Public sector monopolies are a good thing right. They can’t affect private provision or innovation, and they are what they are. And in the case of the National Health Service in the UK, it’s a miracle. Thank goodness laws protect us from private companies taking over the NHS.
That’s the public service dialectic. Well, I have some worrying news for you.
Baxter’s law (also known as the Bell doctrine) is a law of economics that describes how a monopoly in a regulated industry can extend into, and dominate a non-regulated industry, named after law professor William Francis Baxter who was an antitrust law professor at Stanford University.
Here’s an example:
A new nurse-led social enterprise sets up on the South Coast of England to provide a wound dressing service. The local CCG likes the new service and signs a three-year contract. Costs go down as the service dresses wounds more innovatively, patients spend less time as an inpatient and pharmacy bills reduce.
At the end of the Contract, the CCG advertises a new Contract. The local NHS provider offers a lower price for the next tranche of the agreement. They undercut the local social enterprise by using funding and revenue from other areas of the local health monopoly. They win the new contract. Of course, they do this to protect their income in others areas of their business. Classic monopolistic and anti-competitive behaviour.
So what happened?
Did the cost of care on the South Coast go down? Did the quality go up? Or perhaps the NHS used it’s monopoly to reach into a Third Sector and kill innovation and alternative provision and protect its income. I would content that Baxter’s law applied and the NHS used its power to stifle innovation.
My concern is that many are unaware of the anti-competitive nature of this monopoly position. Next time you attend a meeting looking at NHS Contracts or as a member of the public at a Health and Wellbeing Board you might think to ask;
- What steps are we/you talking to limit the monopoly of NHS provision?
- Are we/you aware of any examples of the NHS limiting innovation or new service provision through the use of economic muscle?
The NHS and the public it serves will be better for it.
Did you notice the rise in cases in Sepsis reported by the NHS? You may know that NHS England has an action plan
Bottom line; the NHS England plan has not worked. So I guess we need Plan B.
Here are three things that NHS England could do now:
- Create a Sepsis Registry – we would then know the extent of the problem. NHS England currently doesn’t have a succinct policy for Registries (perhaps they could get round to that).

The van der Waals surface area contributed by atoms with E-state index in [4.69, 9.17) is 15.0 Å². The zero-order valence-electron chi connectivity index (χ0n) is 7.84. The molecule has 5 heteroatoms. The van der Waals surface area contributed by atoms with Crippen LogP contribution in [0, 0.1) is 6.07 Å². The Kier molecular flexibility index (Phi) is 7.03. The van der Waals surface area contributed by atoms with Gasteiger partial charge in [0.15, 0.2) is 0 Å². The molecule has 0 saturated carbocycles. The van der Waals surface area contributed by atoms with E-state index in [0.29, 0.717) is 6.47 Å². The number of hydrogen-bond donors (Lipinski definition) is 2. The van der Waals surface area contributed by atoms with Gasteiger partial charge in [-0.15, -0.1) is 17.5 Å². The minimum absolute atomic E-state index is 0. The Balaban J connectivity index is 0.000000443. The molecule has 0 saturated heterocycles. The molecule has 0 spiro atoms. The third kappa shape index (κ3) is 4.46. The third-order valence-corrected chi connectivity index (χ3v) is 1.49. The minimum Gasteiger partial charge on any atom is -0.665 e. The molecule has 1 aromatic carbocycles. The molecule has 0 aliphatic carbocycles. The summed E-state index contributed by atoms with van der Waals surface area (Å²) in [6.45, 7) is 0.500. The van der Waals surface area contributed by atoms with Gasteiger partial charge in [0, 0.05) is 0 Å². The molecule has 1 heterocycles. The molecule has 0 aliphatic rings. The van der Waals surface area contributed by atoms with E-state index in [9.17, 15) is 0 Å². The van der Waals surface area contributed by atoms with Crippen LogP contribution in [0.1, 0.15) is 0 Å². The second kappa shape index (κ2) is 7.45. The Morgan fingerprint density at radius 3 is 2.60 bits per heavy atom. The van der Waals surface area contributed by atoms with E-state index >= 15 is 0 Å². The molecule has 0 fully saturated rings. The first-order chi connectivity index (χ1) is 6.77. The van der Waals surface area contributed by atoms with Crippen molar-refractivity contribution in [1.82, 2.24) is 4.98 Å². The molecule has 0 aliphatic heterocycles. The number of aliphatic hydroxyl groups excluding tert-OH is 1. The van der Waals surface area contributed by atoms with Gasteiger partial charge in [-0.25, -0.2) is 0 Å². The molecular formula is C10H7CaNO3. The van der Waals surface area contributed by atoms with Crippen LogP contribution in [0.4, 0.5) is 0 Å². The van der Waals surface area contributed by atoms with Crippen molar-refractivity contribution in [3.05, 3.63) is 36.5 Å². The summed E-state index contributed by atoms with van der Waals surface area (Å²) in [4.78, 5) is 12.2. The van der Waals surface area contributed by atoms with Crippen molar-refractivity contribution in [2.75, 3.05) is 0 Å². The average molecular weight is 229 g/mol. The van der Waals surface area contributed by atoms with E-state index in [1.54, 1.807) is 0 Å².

- Adopt the international standards of Sepsis treatment. Making sure the poor primary care practices are called out and addressed. (although you need a Registry to do that).
- Refer every Sepsis death to a Coroner to investigate.
That should cut the number of entirely avoidable deaths.
I like the way that John Caswell thinks… you can find more at http://johncaswell.posterous.com/ But here are some of his summer thoughts:
- The Doh Rule – "The fact that organizations don’t build real team spirit, belief and passion for the outcome cannot be underestimated. So why is it?"
- The Law of Dumb Calculations. "I don’t have the time to go through all this thinking again" – When we all know that the price of avoiding reasoning, rigor and critical decision making is a rounding error compared to the accumulative cost of the graveyard of failed businesses.What’s up with that?
- Clear Confusion. "Meaning defies clarity. In other words it might not."
The Context Rule – "Solving the wrong problem well is simple and requires us only to ignore context. Try it. Then Hide."
- Tough & Tougher – "A Trilemma better describes hard choices in the 21st Century. It’s never either – or. It’s always either – or – and – and."
- The Principle of Avoiding Complexity – "People who regard the act of thinking hard as complex and time consuming should try not doing so. See how complex and time consuming that is. Excellent."
- The Law of Definition – "In defining anything – ever – be careful to listen to the lack of understanding on the face of the recipient. Then redefine it with them."
When I read this stuff I know I must just try harder
John Coulthard, director of healthcare at Microsoft UK, reflects on the challenges facing the health service in the year ahead. He argues the coming year will be dominated by the need to make extremely demanding efficiency savings, while delivering on the personalisation agenda set out by Lord Darzi.
The main theme of the coming year will be the recession, and for everybody involved in healthcare the challenge will be how to do more with less. The years of plenty are over, but delivery of the huge policy agenda set out by Lord Ara Darzi at the end of his Next Stage Review has only just begun.